Saturday, October 31, 2009

Politicians, Voters, and Sticking to Principle

Voters often tell their elected officials that they want them to "just get things done."  Voters want these politicians to solve the problems facing the country and fix the problems in government.  Also, voters want their elected officials to be principled.  Politicians should not compromise their beliefs.  Tension lies in these two desires.  We want our politicians to work together without compromising, to stand on principle while passing legislation.  In the US, legislation does not get passed without compromise.  This is by design.  Our Founders intentionally designed a system where action (especially in the legislative branch) requires a large consensus.  So, we have a situation in the US where politicians are often found having to explain to their voters why they seek a compromise with members of the other party.  Here are two examples:

During the 2008 Democratic Presidential primary season, candidates often faced questions from angry Democrats who didn't understand why we still had troops in Iraq, or did not have health care reform, even though the Democrats controlled Congress.  Joe Biden was the most outspoken in trying to educate voters on this matter.  He had to explained that you still needed Republican support to pass legislation.  Here is a clip from one of the debates:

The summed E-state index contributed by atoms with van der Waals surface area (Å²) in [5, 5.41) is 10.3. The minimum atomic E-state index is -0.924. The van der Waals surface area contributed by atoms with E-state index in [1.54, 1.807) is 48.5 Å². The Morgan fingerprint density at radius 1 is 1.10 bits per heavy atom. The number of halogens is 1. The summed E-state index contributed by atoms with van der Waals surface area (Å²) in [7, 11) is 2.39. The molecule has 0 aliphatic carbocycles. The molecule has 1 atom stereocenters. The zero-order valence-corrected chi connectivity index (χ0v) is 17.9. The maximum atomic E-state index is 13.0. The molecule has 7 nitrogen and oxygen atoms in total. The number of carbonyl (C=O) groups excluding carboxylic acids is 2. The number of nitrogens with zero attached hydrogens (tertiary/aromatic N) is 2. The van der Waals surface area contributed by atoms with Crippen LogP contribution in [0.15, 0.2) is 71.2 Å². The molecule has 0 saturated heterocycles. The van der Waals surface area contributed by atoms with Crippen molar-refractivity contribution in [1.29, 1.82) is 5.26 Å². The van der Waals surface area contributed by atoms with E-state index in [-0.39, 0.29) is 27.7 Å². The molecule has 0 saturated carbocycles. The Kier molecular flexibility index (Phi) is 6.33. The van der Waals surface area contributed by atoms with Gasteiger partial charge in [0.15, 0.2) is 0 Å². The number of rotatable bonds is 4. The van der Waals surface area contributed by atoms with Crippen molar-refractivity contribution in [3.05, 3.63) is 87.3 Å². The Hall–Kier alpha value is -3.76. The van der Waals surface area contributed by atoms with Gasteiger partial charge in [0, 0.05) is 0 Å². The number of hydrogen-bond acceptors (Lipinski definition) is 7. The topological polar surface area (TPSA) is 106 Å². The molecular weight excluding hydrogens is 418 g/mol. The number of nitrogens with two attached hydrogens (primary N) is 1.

More recently, Sen. Lindsay Graham (R-SC) co-wrote an editorial with Sen. John Kerry (D-MA) in the New York Times about a bi-partisan compromise on energy policy.  The bill would increase offshore drilling and nuclear power to decrease our dependence on foreign oil (something Republicans want), and it would decrease carbon emissions through a cap and trade system (something Democrats want).  At a town hall meeting after the editorial, Graham was confronted by angry voters who wanted to know "why do you think it is necessary to get in bed with John Kerry?"  These voters wanted Graham to stand on principle and not go along with any compromise bill, but Graham recognized that this would mean not doing anything.  In his reply, he states, "what I’ve tried to do is find a way to move the ball forward as our nation is beginning to lag. And unless you make all the Democrats go away, somebody’s got to fix this country’s problems in a bipartisan manner.”  Here is the full clip:

Neither Biden or Graham are compromising their principles.  In fact, they are using compromise to advance their principles.  They realize that it is better to gain something than nothing.  So, do you want politicians that will be uncompromising and and not vote for any bill that includes something they don't like, or do you want politicians to work together to solve our nations problems and "get things done"?  Because, you can't have both.

Related Posts:

Change and Bipartisanship

1 comment:

MrsM said...

See, I think it's better for the government to do nothing than it is for the government to go around passing a bunch of foul stuff while attempting to help this cause or that cause. In fact, I'd rather the government stop "helping" altogether. That's just me though-I'm minarchist/libertarian.